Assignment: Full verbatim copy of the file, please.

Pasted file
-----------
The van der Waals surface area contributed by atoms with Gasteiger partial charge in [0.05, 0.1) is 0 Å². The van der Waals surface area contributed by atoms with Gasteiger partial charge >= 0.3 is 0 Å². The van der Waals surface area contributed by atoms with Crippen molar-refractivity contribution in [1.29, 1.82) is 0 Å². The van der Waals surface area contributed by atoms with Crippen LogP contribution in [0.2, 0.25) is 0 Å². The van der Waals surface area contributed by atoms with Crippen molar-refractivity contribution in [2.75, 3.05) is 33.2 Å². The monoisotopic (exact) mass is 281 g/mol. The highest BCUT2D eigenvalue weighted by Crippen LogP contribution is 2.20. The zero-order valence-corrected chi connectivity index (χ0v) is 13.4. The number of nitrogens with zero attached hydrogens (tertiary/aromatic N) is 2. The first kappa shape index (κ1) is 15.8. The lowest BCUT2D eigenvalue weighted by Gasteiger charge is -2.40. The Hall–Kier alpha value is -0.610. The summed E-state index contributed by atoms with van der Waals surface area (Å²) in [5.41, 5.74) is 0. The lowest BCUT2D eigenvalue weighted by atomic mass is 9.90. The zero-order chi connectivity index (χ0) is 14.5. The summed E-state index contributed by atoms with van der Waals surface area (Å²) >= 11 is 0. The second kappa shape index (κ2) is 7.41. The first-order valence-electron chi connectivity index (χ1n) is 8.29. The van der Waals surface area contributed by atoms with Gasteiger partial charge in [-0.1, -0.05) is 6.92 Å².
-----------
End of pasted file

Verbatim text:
The van der Waals surface area contributed by atoms with Gasteiger partial charge in [0.05, 0.1) is 0 Å². The van der Waals surface area contributed by atoms with Gasteiger partial charge >= 0.3 is 0 Å². The van der Waals surface area contributed by atoms with Crippen molar-refractivity contribution in [1.29, 1.82) is 0 Å². The van der Waals surface area contributed by atoms with Crippen LogP contribution in [0.2, 0.25) is 0 Å². The van der Waals surface area contributed by atoms with Crippen molar-refractivity contribution in [2.75, 3.05) is 33.2 Å². The monoisotopic (exact) mass is 281 g/mol. The highest BCUT2D eigenvalue weighted by Crippen LogP contribution is 2.20. The zero-order valence-corrected chi connectivity index (χ0v) is 13.4. The number of nitrogens with zero attached hydrogens (tertiary/aromatic N) is 2. The first kappa shape index (κ1) is 15.8. The lowest BCUT2D eigenvalue weighted by Gasteiger charge is -2.40. The Hall–Kier alpha value is -0.610. The summed E-state index contributed by atoms with van der Waals surface area (Å²) in [5.41, 5.74) is 0. The lowest BCUT2D eigenvalue weighted by atomic mass is 9.90. The zero-order chi connectivity index (χ0) is 14.5. The summed E-state index contributed by atoms with van der Waals surface area (Å²) >= 11 is 0. The second kappa shape index (κ2) is 7.41. The first-order valence-electron chi connectivity index (χ1n) is 8.29. The van der Waals surface area contributed by atoms with Gasteiger partial charge in [-0.1, -0.05) is 6.92 Å².